After removing the yard track and cleaning up the scars, I filled in the gaps in the roadbed with more fiberboard to level the area. Once that was done, I fitted a piece of expanded styrofoam (the white stuff), carving it into the shape of a low rise and covering it with plaster cloth strips. Since this strip of scenery was at the rear next to the wall, I decided to detail it at the workbench instead of leaning over the layout.
That detailing started by brushing on a coat of burnt umber acrylic craft paint to cover all that white plaster, followed by a coat of full strength white glue and finely sifted dirt (the real stuff). I let this dry thoroughly, then removed the loose particles. Then the real fun began with weed after weed made from pieces of sisal twine. As described before, it’s a laborious process but worth the effort.
The weeds were accompanied by taller shrubs and trees. Things were shaping up and looked great while on the bench. Test fitting it in place however, the look was disappointing. Something was missing. I’m as guilty as anyone of the trap of complacency, of doing things the same way because it’s become familiar and comfortable. Studying the scene and my prototype photos of Valley Junction, confirmed I was headed in the right direction but I needed to shake off the habit of becoming predictable from using the same techniques and materials.
There’s a group of trees and scrub growth just up the road from my house. One afternoon last week I grabbed the camera and shot a bunch of photos of this growth. Studying them revealed what my scene lacked: more density and the verticality of the taller vegetation. With the section back on the bench, I added more material to represent taller weeds and saplings. Working comfortably while seated at the bench, encouraged a slower pace and thoughtful approach. In other words, I took my time. Having it on the bench allowed me to turn the section around as needed, in order to apply material from both front and back. The scene began to take on the dense overgrown look of the real world and, once I was satisfied, I placed it on the layout for good and blended it in with the surrounding scenery and track.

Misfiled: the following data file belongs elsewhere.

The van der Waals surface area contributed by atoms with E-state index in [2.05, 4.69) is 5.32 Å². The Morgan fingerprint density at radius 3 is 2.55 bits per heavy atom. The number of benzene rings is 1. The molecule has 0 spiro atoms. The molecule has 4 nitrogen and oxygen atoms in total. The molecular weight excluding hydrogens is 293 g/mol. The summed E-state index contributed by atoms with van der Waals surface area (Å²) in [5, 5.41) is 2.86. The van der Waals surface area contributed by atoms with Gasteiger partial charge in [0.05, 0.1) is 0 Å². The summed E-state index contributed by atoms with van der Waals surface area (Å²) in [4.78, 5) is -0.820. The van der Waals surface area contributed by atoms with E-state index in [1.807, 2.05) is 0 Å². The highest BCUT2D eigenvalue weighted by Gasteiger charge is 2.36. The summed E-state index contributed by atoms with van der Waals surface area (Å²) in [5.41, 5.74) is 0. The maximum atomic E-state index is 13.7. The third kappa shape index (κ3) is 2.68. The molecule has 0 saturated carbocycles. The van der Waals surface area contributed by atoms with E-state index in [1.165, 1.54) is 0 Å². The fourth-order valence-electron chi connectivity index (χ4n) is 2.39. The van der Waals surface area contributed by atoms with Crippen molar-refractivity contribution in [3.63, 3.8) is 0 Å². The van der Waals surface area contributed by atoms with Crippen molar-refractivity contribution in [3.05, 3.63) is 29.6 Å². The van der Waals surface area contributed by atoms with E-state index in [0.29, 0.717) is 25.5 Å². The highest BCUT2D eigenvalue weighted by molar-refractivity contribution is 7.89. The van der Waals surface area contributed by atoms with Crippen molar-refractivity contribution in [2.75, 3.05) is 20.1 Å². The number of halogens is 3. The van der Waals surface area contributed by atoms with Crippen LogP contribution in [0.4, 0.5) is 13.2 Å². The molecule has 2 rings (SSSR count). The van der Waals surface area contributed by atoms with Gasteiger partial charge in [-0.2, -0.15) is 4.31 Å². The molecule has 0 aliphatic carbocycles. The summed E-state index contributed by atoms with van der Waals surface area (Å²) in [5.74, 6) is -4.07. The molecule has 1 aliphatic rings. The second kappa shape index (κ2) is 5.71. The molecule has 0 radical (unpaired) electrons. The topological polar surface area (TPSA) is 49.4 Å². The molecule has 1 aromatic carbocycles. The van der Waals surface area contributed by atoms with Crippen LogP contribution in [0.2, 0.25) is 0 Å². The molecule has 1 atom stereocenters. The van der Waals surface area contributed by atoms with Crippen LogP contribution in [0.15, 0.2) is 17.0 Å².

The access road consists of more dirt along with some stone dust gathered from my gravel driveway a long time ago. There are further details to add but things look much better on this portion of the yard. I’ll wrap up work in this area and move on to the next section.
Figuring out what went wrong
How do you resolve matters when something doesn’t look right to you, like my initial results on this section?
1. Stop, and think about what you’re doing.
Are you on autopilot with your techniques? Have you lost sight of what you want to accomplish? I knew the effect I wanted to see but I was slipping into autopilot mode with getting there.
2. Look to the prototype -again. Does the prototype you’re modeling have certain characteristics and, are they present on the model? In my case I simply hadn’t added enough material to achieve the look of dense underbrush. It also lacked the verticality seen in the taller weeds outdoors and in addition, the trees themselves were coming in at the same basic height. I needed one or more trees to dominate the scene as the ones that got the early foothold and therefore grew the highest over the years. Another thing that’s obvious is the variety of tree trunk diameters. The older, more established tree trunks are much thicker than those that are younger and still struggling for moisture and light.
3. If you need to start over, then start over.
This isn’t like cutting a diamond where you only have one shot to do it right. I wouldn’t have hesitated to yank out the trees or other material if needed. I was on the right track with my efforts, I just needed to go farther before seeing the results I wanted.